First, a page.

Everyone is concerned about vehicle safety. People want to protect themselves and those they love against accidents, injuries and worse.

Here are some simple and easy things you can do to improve vehicle safety:

Inert your tires

The number one thing you can do to improve vehicle safety is to make sure your tires are always filled at the level recommended by the vehicle manufacturer. Doing so will help prevent flat tires and blowouts, which can result in losing control of the vehicle.

Inerting your tires (filling them with inert gas rather than compressed air) is the best way keep them inflated at the optimal recommended level.

Using compressed air to fill your tires isn’t as effective as inertion because:

  • Tires filled with air lose about a pound per square inch (PSI) of pressure monthly
  • In the winter, colder temperatures reduce air pressure
  • In the summer, warm weather increases air pressure.

Inertion prevents these issues, maintaining pressure at a more consistent level.

In addition to improving vehicle safety, inerting your tires will extend tire life, prevent your tire light from going off and increase vehicle efficiency.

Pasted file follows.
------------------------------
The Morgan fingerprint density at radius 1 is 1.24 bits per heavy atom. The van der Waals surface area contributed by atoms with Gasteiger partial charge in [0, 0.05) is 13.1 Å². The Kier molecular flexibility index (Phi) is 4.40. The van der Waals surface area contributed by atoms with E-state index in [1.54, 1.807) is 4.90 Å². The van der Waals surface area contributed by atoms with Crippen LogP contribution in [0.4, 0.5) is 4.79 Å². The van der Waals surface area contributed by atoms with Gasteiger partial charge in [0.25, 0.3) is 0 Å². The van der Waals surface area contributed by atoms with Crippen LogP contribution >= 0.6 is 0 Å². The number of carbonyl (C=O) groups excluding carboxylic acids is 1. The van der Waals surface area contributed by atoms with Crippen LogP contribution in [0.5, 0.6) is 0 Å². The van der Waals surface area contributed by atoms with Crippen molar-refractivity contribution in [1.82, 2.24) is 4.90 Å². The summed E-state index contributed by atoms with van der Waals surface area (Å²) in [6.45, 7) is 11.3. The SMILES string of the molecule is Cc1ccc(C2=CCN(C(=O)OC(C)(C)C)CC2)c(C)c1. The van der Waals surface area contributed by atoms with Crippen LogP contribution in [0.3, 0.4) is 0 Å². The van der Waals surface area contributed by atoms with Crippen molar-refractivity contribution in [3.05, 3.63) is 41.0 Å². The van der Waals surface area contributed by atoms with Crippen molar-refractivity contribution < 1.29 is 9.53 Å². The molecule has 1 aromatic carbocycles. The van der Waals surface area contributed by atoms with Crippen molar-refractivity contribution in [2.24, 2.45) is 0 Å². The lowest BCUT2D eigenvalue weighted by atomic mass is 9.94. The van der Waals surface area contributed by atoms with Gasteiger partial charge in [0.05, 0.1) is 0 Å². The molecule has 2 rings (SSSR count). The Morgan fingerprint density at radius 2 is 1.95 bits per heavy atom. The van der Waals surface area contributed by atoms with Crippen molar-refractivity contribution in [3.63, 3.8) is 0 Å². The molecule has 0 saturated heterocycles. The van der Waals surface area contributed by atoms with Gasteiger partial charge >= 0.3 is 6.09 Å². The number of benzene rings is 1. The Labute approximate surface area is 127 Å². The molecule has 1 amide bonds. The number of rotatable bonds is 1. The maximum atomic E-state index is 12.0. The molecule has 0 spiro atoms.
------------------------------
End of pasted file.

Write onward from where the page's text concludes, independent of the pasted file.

Other things you can do to improve driving safety

Once you inert your tires, consider doing these things to drive more safely:

  • Buckle up. Wearing a safety belt is the surest way to prevent injuries and deaths on the road. According to the Centers for Disease Control (CDC), drivers not wearing seat belts were 30 times more likely to be ejected from vehicles in accidents.
  • Don’t drink and drive. If you’re out drinking, select a designed driver to get you home or use a car service like Uber or Lyft. According to the CDC, in 2016, more than 10,000 people died in crashes involving alcohol, accounting for 28 percent of all traffic-related deaths in the United States.
  • Don’t get distracted. Distracted driving is almost as dangerous as driving after drinking. Similar to alcohol, it significantly reduces reaction time. Avoid checking your cell phone, eating, applying make-up or doing other activities that take your eyes off the road.
  • Watch your speed. Drive at the posted speed limit in good driving conditions and slow down when weather makes driving challenging. According to the U.S. Department of Transportation, excessive speed caused almost 10,000 deaths in 2017.
  • Learn how to handle your car. Every vehicle is different. Practice driving in a parking lot or other protected area in different weather conditions so you know how to control your vehicle in an emergency. Waiting until one happens is too late.